|Snap-on Presser Foot||Yes||Yes|
|Automatic Thread Cutter||–||Yes|
|Automatic Needle Threader||Yes||Yes|
|Stitch Selection||LCD Push Button||Touch Screen|
|Adjustable Stitch Length/Width||Yes||Yes|
|Included Feet||All-Purpose Foot, Zipper Foot, Buttonhole Foot, Blind Hem Foot, Satin Stitch Foot||–|
|Dedicated Locking Stitch Button||–||Yes|
|Warranty||25 Year Limited||–|
|Price||Check Price on Amazon||Check Price on Amazon|
Singer 7256 Video Review
Singer SE300 Video Review
These two sewing machines, both made by excellent businesses, are tough to pick between. After comparing their features, my general suggestion is to go with the machine that has more built-in stitches at a lower price.
Q. Can i use serger thread in my sewing machine
A. Do not use serger thread in your sewing machine. These spools of thread are tempting to buy because they’re inexpensive, but they have a very rough texture on the thread. So if you put it in your regular sewing machine, it’s going to break and jam and you’ll be really frustrated.
Q. Can I interchange metal and plastic bobbins if they are the same size?
A. Metal bobbins and plastic bobbins of the same size can NOT be swapped. Machines are set for a very precise tension setting. If they are set for a lighter plastic bobbin, the tension will change if a heavier metal bobbin is used.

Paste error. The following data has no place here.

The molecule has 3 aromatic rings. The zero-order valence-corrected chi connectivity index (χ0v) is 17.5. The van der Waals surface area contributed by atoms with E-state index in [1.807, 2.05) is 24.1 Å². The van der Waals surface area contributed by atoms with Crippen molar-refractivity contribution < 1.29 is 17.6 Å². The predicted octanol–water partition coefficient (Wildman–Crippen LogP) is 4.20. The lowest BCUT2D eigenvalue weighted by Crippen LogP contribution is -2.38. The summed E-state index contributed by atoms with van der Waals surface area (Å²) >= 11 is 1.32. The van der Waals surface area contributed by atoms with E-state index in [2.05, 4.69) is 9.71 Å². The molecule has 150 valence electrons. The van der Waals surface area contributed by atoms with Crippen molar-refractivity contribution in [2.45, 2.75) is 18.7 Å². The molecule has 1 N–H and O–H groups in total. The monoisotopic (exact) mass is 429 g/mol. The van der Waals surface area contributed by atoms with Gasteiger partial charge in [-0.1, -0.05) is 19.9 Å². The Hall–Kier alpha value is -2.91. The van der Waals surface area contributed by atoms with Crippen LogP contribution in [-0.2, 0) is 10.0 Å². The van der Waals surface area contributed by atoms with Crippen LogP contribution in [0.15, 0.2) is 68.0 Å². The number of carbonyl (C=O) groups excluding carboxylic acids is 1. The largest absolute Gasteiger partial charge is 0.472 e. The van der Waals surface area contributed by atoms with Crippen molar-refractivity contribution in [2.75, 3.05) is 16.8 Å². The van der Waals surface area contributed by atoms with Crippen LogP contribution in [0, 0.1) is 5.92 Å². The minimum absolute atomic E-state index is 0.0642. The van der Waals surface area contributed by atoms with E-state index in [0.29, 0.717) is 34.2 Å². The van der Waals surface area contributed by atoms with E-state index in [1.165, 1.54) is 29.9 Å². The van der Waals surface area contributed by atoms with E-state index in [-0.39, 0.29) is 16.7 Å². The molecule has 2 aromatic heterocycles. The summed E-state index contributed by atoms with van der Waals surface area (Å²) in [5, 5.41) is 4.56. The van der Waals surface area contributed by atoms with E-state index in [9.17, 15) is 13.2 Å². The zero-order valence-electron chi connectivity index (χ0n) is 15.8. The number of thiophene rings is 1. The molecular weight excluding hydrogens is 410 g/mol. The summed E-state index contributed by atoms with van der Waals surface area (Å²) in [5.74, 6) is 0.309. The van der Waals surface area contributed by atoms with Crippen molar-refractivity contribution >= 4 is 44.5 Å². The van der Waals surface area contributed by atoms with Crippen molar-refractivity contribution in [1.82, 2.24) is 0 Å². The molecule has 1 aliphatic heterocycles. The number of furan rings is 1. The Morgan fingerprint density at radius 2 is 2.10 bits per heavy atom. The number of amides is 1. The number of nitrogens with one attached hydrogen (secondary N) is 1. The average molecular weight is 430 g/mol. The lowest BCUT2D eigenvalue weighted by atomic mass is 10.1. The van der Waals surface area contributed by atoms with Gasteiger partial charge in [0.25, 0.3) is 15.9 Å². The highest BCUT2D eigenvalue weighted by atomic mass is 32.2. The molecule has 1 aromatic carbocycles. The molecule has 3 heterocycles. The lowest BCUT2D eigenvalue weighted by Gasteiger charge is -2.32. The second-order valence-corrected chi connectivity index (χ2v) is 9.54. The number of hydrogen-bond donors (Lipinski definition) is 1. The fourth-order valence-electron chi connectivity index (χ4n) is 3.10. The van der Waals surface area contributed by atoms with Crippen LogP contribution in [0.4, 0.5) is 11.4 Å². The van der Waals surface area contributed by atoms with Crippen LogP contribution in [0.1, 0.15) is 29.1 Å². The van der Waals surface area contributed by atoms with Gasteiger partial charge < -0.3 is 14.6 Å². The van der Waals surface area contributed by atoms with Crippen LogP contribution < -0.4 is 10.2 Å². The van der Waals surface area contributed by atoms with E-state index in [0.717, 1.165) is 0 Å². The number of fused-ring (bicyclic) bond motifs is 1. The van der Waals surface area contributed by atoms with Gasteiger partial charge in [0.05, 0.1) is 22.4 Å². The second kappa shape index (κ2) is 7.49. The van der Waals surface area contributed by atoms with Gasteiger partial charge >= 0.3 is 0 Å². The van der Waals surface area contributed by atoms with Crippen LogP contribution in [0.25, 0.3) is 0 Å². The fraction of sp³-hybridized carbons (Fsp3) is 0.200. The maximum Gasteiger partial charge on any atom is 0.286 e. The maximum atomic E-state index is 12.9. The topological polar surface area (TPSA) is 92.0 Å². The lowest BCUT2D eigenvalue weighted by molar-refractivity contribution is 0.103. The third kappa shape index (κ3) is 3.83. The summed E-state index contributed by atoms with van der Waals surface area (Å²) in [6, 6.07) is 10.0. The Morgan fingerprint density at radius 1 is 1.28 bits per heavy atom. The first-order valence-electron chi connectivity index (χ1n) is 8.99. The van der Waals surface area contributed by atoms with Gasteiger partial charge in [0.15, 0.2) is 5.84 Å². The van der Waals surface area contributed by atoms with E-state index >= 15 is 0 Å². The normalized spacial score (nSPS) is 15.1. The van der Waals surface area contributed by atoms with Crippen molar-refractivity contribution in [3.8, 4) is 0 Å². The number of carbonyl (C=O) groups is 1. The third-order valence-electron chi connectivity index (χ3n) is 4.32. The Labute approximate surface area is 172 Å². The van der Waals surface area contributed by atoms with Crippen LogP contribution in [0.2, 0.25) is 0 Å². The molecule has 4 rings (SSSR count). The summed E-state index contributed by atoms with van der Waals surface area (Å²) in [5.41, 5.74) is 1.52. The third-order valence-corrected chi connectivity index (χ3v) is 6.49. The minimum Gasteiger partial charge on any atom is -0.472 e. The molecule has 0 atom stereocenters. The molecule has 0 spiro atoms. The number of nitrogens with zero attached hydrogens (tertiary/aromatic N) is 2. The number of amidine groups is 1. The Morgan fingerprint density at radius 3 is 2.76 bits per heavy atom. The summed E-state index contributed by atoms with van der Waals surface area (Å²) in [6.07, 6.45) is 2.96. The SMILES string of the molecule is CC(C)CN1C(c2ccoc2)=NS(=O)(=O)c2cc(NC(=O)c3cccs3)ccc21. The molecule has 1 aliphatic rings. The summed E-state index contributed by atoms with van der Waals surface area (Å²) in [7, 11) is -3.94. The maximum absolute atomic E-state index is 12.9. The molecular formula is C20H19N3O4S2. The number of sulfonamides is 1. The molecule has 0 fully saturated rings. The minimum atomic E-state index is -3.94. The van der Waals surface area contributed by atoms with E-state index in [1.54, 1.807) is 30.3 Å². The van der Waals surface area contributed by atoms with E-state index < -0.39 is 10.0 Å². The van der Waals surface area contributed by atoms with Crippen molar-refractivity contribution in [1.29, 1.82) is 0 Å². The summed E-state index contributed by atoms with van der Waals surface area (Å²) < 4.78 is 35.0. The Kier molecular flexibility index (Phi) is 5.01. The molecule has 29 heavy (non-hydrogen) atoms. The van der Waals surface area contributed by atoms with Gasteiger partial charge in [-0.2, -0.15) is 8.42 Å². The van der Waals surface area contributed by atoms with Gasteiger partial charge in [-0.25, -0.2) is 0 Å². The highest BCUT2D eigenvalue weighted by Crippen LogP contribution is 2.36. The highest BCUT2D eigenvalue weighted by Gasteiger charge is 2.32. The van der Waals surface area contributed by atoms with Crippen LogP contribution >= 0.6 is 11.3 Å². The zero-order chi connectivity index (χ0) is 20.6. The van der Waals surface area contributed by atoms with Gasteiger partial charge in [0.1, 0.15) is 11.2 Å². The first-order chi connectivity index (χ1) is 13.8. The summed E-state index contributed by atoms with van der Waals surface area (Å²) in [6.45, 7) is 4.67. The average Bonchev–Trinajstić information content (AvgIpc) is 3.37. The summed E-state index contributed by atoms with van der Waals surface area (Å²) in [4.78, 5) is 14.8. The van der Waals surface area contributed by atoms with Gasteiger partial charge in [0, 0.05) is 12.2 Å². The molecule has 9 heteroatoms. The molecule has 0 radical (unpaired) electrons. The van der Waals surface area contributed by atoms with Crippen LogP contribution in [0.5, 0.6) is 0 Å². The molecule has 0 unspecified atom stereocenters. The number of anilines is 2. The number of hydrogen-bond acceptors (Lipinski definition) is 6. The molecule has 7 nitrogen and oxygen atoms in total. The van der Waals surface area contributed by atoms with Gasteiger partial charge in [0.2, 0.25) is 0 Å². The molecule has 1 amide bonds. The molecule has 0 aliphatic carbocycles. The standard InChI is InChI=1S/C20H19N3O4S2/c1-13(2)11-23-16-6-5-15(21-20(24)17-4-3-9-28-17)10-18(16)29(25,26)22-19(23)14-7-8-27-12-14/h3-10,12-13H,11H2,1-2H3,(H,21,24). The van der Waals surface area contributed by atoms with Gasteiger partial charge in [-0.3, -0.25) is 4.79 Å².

Q. Why use a walking foot on a sewing machine
A. A walking foot helps move knit fabrics evenly so they don’t stretch out of shape. The walking foot eliminates the need for excessive pinning when working with slippery fabrics. That is especially useful because most of those slippery fabrics, such as satin, are easily damaged by pins.
Q. Why adjust tension on sewing machine
A. Sewing machine tension adjustment is controlled by devices that separately control the needle thread and the bobbin thread, putting varying amounts of tension (or strength) on the threads they control to form a strong, balanced stitch.
Q. How do I thread a sewing machine?
To get started with your sewing project, you’ll need to first thread your sewing machine. While your machine’s manual should guide you in the specific sequence for your make and model, the basic process starts by placing the presser foot in the up position.
Next, put your thread spool on the spool holder and bring the thread across the top of the machine, through the thread guide. Insert the thread through the tension mechanism, sliding it between the metal disks before pulling it back upwards. Find the take-up lever and place the thread into the hole. Pull the thread towards the sewing machine needle, using available thread guides as you go.
Finally, bring the needle into an accessible position by adjusting the handwheel. Insert the thread. Your sewing machine should be threaded and ready to go, but it’s always a good idea to make a test run on a sample swatch to check your work.
However, if you sewing machine comes with an automatic needle threader, that would save you lots of time.
Q. Are sewing machines dangerous?
A. Like any machine, a sewing machine can be dangerous if not used correctly. Always follow the safety guidelines provided by the manufacturer when it comes to maintenance, and pay attention while sewing.